Showing posts from June, 2012

Lessons from games

I recently exchanged thoughts about World War II with a pacifist - someone who believes the deaths from the atomic bombs could have been avoided through negotiation. (Typical of people with nebulous idealism, he also said that everyone with a different opinion is a monster, and should never have public office.) At this point, I realized an important lesson I learned in player vs. player games. Someone who has won and lost many matches against other players knows that, in war, every hesitation is an advantage to the opponent, means more losses for your side, and a smaller chance of victory. You can afford to be infinitely patient only if you are infinitely strong. When the stakes are high and your advantage marginal, you must act decisively. Hesitation is commitment to failure, and is very hard to recover from. The penalty is death.

Well put.

This is all that needs to be said.

"You can never repay all the interest"

The upside of commenting on Reddit is that, every once in a while, you get an insightful reply. A common complaint about our monetary and banking systems is that "you can never repay all the interest". The argument goes like this. Suppose you have a barter society, and someone - representing a central bank - introduces money. But he doesn't just give people money; instead, he loans it. He loans a total of 100 pieces to everyone, at 5% annual interest. The community starts using money to trade, it's convenient, and everyone is happy. But then, after a year, the money issuer comes back, and asks everyone to repay him the money. The total amount due is 105 pieces, but there's only 100 pieces to go around. Someone won't be able to repay. The system forces someone to go bankrupt! Except, not. The system doesn't force everyone to return all the money all at once, and the same money can be used over and over again to repay debts and interest. Here's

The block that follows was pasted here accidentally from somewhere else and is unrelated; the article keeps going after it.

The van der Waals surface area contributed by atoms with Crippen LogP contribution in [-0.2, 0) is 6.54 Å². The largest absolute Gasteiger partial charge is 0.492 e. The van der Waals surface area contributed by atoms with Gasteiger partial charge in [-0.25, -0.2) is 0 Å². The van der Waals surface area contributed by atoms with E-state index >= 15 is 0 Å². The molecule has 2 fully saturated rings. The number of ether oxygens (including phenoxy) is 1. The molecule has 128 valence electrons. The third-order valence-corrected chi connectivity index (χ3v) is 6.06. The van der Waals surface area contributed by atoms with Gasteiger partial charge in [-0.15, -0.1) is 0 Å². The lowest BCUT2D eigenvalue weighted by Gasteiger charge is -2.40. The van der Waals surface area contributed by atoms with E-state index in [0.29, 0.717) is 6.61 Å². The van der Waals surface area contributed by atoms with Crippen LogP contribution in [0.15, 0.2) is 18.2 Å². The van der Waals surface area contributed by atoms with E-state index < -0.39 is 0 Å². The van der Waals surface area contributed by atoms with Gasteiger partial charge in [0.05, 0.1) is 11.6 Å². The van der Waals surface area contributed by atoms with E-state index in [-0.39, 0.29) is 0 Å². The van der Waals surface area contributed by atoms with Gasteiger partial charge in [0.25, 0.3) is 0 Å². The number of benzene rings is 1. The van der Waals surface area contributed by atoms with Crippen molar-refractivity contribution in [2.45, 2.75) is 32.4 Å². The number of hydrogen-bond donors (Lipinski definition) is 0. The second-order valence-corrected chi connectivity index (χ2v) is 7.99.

Extinction risk: Mad scientists

I came across this captivating article about a teenager who attempted to build a nuclear breeder reactor in the vicinity of Detroit. The most fascinating part of the story is how far he got, with very few resources other than ingenuity, determination, and a complete disregard for safety. As technology progresses, this is our major extinction risk. In the 1990s, this kid was able to obtain dangerous quantities of radioactive materials by laboriously extracting small amounts from readily available equipment. In several more decades, some similarly ingenious, short-sighted kid is going to synthesize a virus that ends up killing most humans. Not because he intends that result, but in a blind attempt to do good, or to compensate for social maladjustment by showing off his prowess. Our Earth is a single system where everything is interrelated. A monkey could destroy the planet if she knew what actions to take, and what order to perform them in. Increasingly, our knowledge is bringin